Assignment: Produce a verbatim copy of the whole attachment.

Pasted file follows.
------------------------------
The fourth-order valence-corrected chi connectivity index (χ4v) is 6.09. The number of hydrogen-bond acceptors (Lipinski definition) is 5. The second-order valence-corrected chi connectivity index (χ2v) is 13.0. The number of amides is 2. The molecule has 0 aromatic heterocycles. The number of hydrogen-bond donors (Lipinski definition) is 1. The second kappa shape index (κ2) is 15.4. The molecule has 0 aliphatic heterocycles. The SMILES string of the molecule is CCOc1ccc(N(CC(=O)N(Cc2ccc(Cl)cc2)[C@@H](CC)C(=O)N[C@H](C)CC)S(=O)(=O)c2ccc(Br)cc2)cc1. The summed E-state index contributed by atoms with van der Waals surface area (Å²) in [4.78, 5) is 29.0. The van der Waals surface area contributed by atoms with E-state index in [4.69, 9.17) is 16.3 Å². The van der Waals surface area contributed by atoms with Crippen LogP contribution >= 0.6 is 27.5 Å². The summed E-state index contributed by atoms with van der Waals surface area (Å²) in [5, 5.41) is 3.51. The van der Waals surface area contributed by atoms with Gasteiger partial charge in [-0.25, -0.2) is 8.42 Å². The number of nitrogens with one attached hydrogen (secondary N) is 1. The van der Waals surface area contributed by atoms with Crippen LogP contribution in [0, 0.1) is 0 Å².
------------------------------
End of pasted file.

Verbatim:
The fourth-order valence-corrected chi connectivity index (χ4v) is 6.09. The number of hydrogen-bond acceptors (Lipinski definition) is 5. The second-order valence-corrected chi connectivity index (χ2v) is 13.0. The number of amides is 2. The molecule has 0 aromatic heterocycles. The number of hydrogen-bond donors (Lipinski definition) is 1. The second kappa shape index (κ2) is 15.4. The molecule has 0 aliphatic heterocycles. The SMILES string of the molecule is CCOc1ccc(N(CC(=O)N(Cc2ccc(Cl)cc2)[C@@H](CC)C(=O)N[C@H](C)CC)S(=O)(=O)c2ccc(Br)cc2)cc1. The summed E-state index contributed by atoms with van der Waals surface area (Å²) in [4.78, 5) is 29.0. The van der Waals surface area contributed by atoms with E-state index in [4.69, 9.17) is 16.3 Å². The van der Waals surface area contributed by atoms with Crippen LogP contribution >= 0.6 is 27.5 Å². The summed E-state index contributed by atoms with van der Waals surface area (Å²) in [5, 5.41) is 3.51. The van der Waals surface area contributed by atoms with Gasteiger partial charge in [-0.25, -0.2) is 8.42 Å². The number of nitrogens with one attached hydrogen (secondary N) is 1. The van der Waals surface area contributed by atoms with Crippen LogP contribution in [0, 0.1) is 0 Å².